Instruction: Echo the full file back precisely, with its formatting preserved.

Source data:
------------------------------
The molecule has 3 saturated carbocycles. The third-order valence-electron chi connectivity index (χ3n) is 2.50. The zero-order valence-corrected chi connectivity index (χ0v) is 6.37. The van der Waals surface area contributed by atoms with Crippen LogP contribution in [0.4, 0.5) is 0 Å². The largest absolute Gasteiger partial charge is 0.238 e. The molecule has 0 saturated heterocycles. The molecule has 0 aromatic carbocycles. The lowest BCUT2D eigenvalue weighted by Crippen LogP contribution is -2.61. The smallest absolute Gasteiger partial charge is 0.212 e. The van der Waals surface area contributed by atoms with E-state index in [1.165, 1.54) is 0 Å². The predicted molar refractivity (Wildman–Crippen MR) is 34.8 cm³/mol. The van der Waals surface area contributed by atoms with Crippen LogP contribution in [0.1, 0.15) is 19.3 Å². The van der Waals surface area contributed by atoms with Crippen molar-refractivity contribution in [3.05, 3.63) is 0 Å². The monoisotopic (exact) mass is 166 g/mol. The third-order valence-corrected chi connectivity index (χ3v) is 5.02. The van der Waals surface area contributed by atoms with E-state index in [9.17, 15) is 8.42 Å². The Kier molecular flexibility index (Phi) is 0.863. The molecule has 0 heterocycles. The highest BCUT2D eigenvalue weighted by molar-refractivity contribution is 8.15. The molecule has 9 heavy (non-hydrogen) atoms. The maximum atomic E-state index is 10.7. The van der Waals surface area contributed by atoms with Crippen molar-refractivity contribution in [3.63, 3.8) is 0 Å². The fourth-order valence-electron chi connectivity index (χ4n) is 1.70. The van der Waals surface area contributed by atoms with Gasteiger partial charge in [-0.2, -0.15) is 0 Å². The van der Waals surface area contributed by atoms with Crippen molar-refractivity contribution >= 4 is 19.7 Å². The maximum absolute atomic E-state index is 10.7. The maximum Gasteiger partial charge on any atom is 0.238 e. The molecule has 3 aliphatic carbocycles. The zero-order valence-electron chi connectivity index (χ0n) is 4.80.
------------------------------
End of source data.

The molecule has 3 saturated carbocycles. The third-order valence-electron chi connectivity index (χ3n) is 2.50. The zero-order valence-corrected chi connectivity index (χ0v) is 6.37. The van der Waals surface area contributed by atoms with Crippen LogP contribution in [0.4, 0.5) is 0 Å². The largest absolute Gasteiger partial charge is 0.238 e. The molecule has 0 saturated heterocycles. The molecule has 0 aromatic carbocycles. The lowest BCUT2D eigenvalue weighted by Crippen LogP contribution is -2.61. The smallest absolute Gasteiger partial charge is 0.212 e. The van der Waals surface area contributed by atoms with E-state index in [1.165, 1.54) is 0 Å². The predicted molar refractivity (Wildman–Crippen MR) is 34.8 cm³/mol. The van der Waals surface area contributed by atoms with Crippen LogP contribution in [0.1, 0.15) is 19.3 Å². The van der Waals surface area contributed by atoms with Crippen molar-refractivity contribution in [3.05, 3.63) is 0 Å². The monoisotopic (exact) mass is 166 g/mol. The third-order valence-corrected chi connectivity index (χ3v) is 5.02. The van der Waals surface area contributed by atoms with E-state index in [9.17, 15) is 8.42 Å². The Kier molecular flexibility index (Phi) is 0.863. The molecule has 0 heterocycles. The highest BCUT2D eigenvalue weighted by molar-refractivity contribution is 8.15. The molecule has 9 heavy (non-hydrogen) atoms. The maximum atomic E-state index is 10.7. The van der Waals surface area contributed by atoms with Crippen molar-refractivity contribution in [3.63, 3.8) is 0 Å². The fourth-order valence-electron chi connectivity index (χ4n) is 1.70. The van der Waals surface area contributed by atoms with Gasteiger partial charge in [-0.2, -0.15) is 0 Å². The van der Waals surface area contributed by atoms with Crippen molar-refractivity contribution >= 4 is 19.7 Å². The maximum absolute atomic E-state index is 10.7. The maximum Gasteiger partial charge on any atom is 0.238 e. The molecule has 3 aliphatic carbocycles. The zero-order valence-electron chi connectivity index (χ0n) is 4.80.